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When Novak Draws the Knife

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Message Gregg Gordon

I'll admit to a certain soft spot when it comes to conservative columnist Robert Novak. Well, maybe "soft spot" isn't quite the right way to put it. It can't be. But anyway.

Given a choice between him and the "Gee whilickers"-style promotion of pro-murder policies from the likes of Bill Kristol or David Brooks, I'll take Novak. No preppy, Ivy League elitism here. He's from Joliet, and it shows. You just want a dead body and no fingerprints? Novak's your man. If Novak was your friend, and word got back to him that you had called him a "nice guy," he'd spend half a day brooding about it and trying to figure out how to get you back. He titled his own memoirs Prince of Darkness. As Walter Huston said of Jack Nicholson's "nasty reputation" in Chinatown, "I like that."

And so I felt as I watched our beloved Bob -- again, not the right word -- unsheath the blade for his part in the slow ideological fratricide of the one who has become everyone's favorite scapegoat and human sacrifice, George W. Bush.

The occasion was this week's column on "Obamacons" -- erstwhile conservatives who have decided even an administration led by one called (at least by some) our most liberal Senator would be preferable to four more years of the mind-boggling incompetence and destructive policies of today's Republican party. They like their gated communities, but this more enlightened brand of Republican recognizes they're so much more enjoyable when sitting atop a society that's actually functioning on some level.

There really wasn't that much to the piece. Novak was speculating on if and when Obamacon suspects Chuck Hagel and Colin Powell would openly dump their party and endorse Democrat Barack Obama for President. Short on facts or news, it seemed mainly a vehicle from one of the party's leading propagandists for an in-house expression of disgust over the last eight years. "Revulsion over today's Republican party" is how he describes the core of Obamacon thinking. A "therapeutic electoral bloodbath" is what they think is needed.

"The Republican Party is a dead rotting carcass with a few decrepit old leaders stumbling around like zombies in a horror version of 'Weekend With Bernie,' handcuffed to a corpse," is how Novak quoted one Obamacon, a former Jack Kemp lieutenant. Ouch.

None of this surprises me. Despite whatever Newt Gingrich, Tom DeLay, and Phil Gramm would have you believe, I've always thought there was a post-Neanderthal majority in the Republican Party. They were happy for the votes those tactics brought them, but they never really believed these people were as crazy as they seemed, and certainly not as stupid as they turned out to be. So I always thought it was only a matter of time before they revolted against the Bush-Cheney hubris-and-incompetence brigade and opted to remain part of civilized society. Only the 9/11 tragedy and the consequent period of national mourning and psychosis kept it from happening long before 2004. Thus disaster turned to catastrophe.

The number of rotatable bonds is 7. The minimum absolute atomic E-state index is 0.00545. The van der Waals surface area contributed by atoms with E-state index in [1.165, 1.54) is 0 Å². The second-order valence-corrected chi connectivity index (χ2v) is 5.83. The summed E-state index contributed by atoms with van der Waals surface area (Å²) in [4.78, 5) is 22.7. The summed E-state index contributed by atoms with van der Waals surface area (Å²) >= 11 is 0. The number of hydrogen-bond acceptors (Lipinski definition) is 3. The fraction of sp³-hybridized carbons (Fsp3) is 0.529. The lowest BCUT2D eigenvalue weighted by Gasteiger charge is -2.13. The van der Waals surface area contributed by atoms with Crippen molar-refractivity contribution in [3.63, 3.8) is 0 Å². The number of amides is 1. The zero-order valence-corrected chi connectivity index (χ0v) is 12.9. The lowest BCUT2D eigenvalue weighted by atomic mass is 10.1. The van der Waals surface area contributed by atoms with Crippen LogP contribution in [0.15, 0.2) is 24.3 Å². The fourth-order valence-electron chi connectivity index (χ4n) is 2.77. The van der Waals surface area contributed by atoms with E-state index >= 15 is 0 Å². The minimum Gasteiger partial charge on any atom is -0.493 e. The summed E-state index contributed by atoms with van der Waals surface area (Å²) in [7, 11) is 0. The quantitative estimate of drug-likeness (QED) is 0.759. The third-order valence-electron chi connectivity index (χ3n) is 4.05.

That's why I expect Obama ultimately will win in November and probably win big. Whatever else is said, the Republicans have done an astonishingly crappy job of running the country since being handed the reins of power. Everybody knows it, any Republican who's not insane can see it, and the voters are going to tell them so. You just don't get that many chances to kick a politician's butt so righteously, and John McCain can only wish the old Bolshevik's airbrush artist was still around.

It "should cause soul-searching at the Bush White House about who made the Republican Party so difficult a place for Republicans to stay," Novak concludes with an uncharaceristic poetic flourish.  And he hasn't had a 50-year career in Washington by staying on sinking ships.

Maybe you can lose the left of your party and survive. Maybe you can lose the right of your party and survive. But when you lose the assassins of your party, you got problems.

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Gregg Gordon is a writer, musician, activist, and otherwise ne'er-do-well in Columbus, Ohio. "Nobody made a greater mistake than he who did nothing because he could do only a little." - Edmund Burke
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